If you are trying around different things please keep in mind that Let's encrypt sets a limit on how many certificates you can request peer week. There is the possiblity to use a Staging Environment but I did not include it in my initial script version.

Authentication

An example challenge would be that certbot expects the response wN8OYFL-rAHIdx33U4qZPvfqBJq9Js_nKxYDumY4-do when requesting via the url http://robinryf.com/.well-known/acme-challenge/JiQ9b4dBeE_DDuhYvL_Q. The code comes with a template file that should work for Jekyll but you can also use a custom template file if required. The template file looks like this:

---
layout: null
permalink: "/.well-known/acme-challenge/%TOKEN%/index.html"
---

%VALIDATION%

In my Jekyll setup this will add a page at the mentioned url above. %TOKEN% and %VALIDATION are replaced with the correct tokens given by certbot.

The script will create pages for the challenges in the <targetSiteDirectory> path given to the script at execution. Then the script pushes the changed files to Gitlab which causes the automatic pipeline job to start. This pipeline job updates the web page with the required challenge information and certbot is happy. If you have multiple domains there will also be multiple pushes to the repository.

Gitlab Pages settings update

If everything worked out we should now have a private key and a public key stored on the runner which represent our ssl certificate. This information has to be sent to Gitlab now. Using the Gitlab API the SSL information is uploaded. I use this API ENDPOINT.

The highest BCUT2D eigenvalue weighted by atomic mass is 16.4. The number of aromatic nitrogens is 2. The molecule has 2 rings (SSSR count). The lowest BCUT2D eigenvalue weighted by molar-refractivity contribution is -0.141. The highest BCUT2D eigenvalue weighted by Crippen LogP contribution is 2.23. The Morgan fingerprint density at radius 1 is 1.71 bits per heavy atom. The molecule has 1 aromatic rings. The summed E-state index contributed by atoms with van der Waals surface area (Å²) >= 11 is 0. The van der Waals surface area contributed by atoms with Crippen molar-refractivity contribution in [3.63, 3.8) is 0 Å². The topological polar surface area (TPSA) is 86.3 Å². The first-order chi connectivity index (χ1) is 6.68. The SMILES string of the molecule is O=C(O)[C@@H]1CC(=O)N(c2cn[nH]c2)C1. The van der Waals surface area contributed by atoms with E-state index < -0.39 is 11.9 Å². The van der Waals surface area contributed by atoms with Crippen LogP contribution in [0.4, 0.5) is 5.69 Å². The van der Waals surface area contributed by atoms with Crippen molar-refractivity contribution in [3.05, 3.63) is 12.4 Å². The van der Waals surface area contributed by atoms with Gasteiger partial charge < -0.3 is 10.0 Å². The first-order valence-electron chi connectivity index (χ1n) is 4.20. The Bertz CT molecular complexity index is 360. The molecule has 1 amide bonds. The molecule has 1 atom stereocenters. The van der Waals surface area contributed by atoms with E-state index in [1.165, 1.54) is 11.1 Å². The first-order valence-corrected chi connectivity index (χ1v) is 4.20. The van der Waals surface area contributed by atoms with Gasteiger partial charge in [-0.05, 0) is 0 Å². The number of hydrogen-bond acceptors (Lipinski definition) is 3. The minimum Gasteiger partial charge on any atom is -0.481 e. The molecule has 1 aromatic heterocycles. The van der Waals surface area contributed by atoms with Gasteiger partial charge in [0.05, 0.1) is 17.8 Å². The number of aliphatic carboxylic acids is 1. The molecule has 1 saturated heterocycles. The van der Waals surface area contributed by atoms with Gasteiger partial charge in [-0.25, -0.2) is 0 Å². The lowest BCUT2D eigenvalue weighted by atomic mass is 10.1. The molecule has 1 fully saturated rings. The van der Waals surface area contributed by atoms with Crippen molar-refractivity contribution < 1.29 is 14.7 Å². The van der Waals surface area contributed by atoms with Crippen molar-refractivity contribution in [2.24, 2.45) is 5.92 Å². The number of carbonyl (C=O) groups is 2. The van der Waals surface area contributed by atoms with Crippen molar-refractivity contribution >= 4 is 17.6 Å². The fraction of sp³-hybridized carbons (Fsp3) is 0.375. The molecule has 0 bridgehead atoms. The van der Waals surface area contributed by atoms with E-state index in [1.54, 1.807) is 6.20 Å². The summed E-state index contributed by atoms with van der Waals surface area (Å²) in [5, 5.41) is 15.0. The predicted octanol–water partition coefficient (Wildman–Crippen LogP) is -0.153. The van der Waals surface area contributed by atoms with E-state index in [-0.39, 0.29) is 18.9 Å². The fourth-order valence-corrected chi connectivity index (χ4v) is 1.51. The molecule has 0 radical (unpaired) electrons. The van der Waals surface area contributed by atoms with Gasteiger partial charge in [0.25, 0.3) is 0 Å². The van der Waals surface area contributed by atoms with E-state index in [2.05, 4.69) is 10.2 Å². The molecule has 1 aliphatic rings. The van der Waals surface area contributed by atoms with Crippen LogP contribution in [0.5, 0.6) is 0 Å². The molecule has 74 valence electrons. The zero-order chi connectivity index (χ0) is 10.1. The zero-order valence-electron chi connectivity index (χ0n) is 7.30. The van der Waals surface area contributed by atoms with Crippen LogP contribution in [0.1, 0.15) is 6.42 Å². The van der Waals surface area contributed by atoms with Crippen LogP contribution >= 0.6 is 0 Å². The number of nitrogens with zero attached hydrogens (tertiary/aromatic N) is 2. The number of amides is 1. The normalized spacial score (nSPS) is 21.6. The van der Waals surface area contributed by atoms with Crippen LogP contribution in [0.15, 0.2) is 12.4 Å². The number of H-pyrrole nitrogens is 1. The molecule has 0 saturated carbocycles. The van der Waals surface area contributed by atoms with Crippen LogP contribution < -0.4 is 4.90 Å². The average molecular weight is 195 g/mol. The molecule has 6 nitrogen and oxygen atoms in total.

Runner configuration

Since the runner must be able to push to the repository and change repository settings we have to configure it to have the correct rights. This is a problematic topic. Especially when running on shared runners you have to be careful since everybody optaining the information the runner has can mess around with your repositories. I use Personal Access Tokens which gets injected to the runner via CI-Variables. To keep the security risk as low as possible I took some measures:

  • I only run this job on private runners which I fully control.
  • I didn’t want to create a private token for my main Gitlab Account. Somebody aquiring a private token could mess with all my repositories. I created a seperate Gitlab account for my private runner. This Gitlab user only has access to the repositories which he needs. This way it is easier to control which repositories are at risk.

If you took the security measures which seem applicable to you then create a environment variable called PRIVATE_TOKEN in the GitLab Runner Environment settings. This variable should be filled with the private token.

Conclusion

Automatically renewing the SSL certificate on GitLab pages takes some work and time. But in the end it works very well and I don’t have to do anything manually anymore. Of course, you could also pay a hosting provider which does this renewing for you or buy a long living certificate.

I hope you enjoyed this summary and please use the code at your own risk.